One of the most unpleasant aspects of many chronic diseases is pain. Pain is disruptive, saps energy, negatively affects quality of life, and can lead to an ever-intensifying cycle of pain, anxiety, and anguish.

Pain is also one of the most common complaints of older adults, and does not necessarily reflect the same things as pain in younger adults; for older adults it not only is an indication that something is wrong, but also can be responsible for depres­sion, sleep disorders, decreased social interaction, impaired mobility, and increased health care costs (Karp et al., 2008).

Unfortunately, many myths exist about pain in older adults, such as that older adults should simply accept the physical pain they experience as part of growing older. Failure to understand the real nature of pain in older adults can lead to a failure to relieve it.

How do people manage pain? Perhaps the most important step is to understand that pain is not a necessary part of treatment, people can control their pain, no one approach is likely to be suffi­cient, and asking for pain relief is to be expected. There are two general pain management techniques: pharmacological and nonpharmacological (Karmol,

2008) . These approaches often are used together for maximum pain relief. Pharmacological approaches to pain management include nonnarcotic and narcotic medications. Nonnarcotic medications are best for mild to moderate pain, whereas narcotic medications are best for severe pain. Nonnarcotic medications include NSAIDs, such as ibuprofen and acetamino­phen. However, these drugs must be used with cau­tion because they may cause toxic side effects in older adults. Narcotic drugs that work well in older adults include morphine and codeine; other commonly used drugs, such as meperidine and pentazocine, should be avoided because of age-related changes in metabo­lism. Patients taking any of these medications must be monitored very closely. Nonpharmacological pain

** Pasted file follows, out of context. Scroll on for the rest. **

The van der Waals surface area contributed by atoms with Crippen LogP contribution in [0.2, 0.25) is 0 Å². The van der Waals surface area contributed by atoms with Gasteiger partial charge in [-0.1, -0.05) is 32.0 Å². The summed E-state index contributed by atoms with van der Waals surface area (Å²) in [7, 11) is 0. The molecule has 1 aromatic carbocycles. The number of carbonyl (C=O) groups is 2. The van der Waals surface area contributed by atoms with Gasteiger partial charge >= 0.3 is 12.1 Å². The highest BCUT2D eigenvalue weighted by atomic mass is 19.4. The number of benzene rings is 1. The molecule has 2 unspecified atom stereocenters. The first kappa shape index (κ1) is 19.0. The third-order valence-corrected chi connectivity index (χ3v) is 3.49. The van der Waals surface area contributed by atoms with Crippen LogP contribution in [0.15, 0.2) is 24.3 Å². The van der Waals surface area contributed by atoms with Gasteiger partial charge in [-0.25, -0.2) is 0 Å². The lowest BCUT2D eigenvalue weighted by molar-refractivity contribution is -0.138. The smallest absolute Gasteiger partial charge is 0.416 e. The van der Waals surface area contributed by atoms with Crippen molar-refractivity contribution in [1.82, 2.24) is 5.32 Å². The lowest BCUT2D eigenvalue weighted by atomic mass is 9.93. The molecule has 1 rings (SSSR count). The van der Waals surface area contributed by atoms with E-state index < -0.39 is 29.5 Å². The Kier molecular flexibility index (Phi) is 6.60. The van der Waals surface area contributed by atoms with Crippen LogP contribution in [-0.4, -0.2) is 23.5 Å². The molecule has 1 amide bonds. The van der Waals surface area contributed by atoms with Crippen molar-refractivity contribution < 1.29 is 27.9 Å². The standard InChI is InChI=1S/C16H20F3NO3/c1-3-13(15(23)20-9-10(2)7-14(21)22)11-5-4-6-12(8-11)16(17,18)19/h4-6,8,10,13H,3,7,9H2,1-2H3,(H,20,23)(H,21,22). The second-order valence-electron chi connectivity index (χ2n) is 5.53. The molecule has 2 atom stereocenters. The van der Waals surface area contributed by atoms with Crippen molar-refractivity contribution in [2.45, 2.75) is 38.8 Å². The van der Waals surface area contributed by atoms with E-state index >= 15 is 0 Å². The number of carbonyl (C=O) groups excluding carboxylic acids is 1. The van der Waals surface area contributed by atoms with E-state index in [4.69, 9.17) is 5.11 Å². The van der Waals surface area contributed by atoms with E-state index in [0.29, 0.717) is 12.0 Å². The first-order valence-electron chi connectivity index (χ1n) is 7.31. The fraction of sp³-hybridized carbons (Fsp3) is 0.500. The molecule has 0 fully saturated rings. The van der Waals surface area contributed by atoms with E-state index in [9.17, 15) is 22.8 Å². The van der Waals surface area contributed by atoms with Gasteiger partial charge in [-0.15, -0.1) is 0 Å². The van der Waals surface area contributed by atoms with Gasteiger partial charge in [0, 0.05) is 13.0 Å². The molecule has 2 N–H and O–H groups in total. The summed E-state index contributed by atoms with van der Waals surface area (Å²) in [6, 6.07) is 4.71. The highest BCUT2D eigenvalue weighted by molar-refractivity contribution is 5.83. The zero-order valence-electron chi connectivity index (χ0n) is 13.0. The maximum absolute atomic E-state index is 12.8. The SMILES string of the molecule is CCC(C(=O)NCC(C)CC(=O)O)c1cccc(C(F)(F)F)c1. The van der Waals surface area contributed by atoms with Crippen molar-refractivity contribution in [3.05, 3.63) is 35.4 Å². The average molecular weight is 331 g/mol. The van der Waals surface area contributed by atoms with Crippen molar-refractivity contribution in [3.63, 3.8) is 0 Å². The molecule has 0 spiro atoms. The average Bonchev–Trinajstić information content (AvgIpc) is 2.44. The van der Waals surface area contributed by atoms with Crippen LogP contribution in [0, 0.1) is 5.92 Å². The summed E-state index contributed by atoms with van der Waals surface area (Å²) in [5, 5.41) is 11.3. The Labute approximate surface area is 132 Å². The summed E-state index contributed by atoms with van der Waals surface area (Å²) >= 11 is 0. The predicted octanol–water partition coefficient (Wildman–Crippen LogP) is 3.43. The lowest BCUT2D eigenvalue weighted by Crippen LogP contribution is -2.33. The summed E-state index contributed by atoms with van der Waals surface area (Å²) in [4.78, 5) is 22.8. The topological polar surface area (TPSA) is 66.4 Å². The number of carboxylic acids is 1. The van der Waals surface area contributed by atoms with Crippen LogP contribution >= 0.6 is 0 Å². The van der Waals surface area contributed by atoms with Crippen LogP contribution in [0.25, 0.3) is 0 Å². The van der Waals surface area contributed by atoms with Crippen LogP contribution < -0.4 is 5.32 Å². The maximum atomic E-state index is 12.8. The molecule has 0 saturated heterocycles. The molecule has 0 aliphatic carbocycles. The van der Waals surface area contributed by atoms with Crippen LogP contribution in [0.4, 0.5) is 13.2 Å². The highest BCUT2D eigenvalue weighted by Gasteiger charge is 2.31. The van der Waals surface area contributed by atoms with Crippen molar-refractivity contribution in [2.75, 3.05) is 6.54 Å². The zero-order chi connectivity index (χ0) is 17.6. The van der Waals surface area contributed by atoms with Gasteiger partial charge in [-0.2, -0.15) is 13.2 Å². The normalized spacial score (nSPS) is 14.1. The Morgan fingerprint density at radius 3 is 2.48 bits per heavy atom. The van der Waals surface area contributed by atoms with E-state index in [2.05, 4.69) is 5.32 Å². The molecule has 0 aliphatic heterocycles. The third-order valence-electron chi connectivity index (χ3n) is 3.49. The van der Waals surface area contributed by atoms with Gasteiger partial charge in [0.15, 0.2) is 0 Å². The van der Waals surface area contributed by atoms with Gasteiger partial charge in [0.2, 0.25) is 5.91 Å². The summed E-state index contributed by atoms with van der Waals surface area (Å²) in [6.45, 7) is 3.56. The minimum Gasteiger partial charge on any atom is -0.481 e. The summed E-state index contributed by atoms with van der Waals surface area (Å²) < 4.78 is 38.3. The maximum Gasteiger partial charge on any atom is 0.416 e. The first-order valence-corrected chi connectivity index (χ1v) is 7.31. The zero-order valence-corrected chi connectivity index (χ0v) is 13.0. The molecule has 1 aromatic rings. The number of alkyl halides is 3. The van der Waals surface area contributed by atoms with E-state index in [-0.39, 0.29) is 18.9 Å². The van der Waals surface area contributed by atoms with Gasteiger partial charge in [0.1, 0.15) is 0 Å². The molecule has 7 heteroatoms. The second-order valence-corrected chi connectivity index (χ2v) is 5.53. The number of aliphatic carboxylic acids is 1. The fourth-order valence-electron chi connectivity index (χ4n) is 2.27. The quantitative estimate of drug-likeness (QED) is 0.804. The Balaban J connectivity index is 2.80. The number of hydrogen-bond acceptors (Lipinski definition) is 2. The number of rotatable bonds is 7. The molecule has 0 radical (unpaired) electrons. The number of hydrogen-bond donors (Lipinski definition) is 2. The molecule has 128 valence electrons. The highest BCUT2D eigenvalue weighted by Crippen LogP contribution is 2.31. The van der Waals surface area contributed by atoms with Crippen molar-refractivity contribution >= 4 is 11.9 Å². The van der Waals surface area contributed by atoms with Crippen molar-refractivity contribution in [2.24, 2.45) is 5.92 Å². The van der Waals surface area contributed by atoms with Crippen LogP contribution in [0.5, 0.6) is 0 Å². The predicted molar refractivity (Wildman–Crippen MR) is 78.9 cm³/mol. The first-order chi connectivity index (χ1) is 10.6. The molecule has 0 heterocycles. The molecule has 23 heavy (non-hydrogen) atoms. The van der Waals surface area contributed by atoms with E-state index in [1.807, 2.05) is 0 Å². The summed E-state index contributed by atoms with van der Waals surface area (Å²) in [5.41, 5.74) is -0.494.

control includes a variety of approaches, all of which are effective with some people; the trick is to keep trying until the best approach is found. Common techniques include the following:

• Deep and superficial stimulation of the skin through therapeutic touch, massage, vibration, heat, cold, and various ointments

• Electrical stimulation over the pain site or to the spine

• Acupuncture and acupressure

• Biofeedback, in which a person learns to control and change the body processes responsible for the pain

• Distraction techniques such as soft music that draw a person’s attention away from the pain

• Relaxation, meditation, and imagery approaches that rid the mind of tension and anxiety

• Hypnosis, either self-induced or induced by another person

Like other treatments, nonpharmacological interventions have both advantages and disadvan­tages. The best approach is to try various techniques until the best relief is obtained.

The most important point is that pain is not a necessary part of growing old or having a disease. Pain relief is an important part of recovery and should be included in any treatment regimen for adults of all ages.

Concept Checks

1. What are the most important things to consider in chronic diseases?

2. What are some of the most common chronic conditions in older adults?

3. How is pain managed?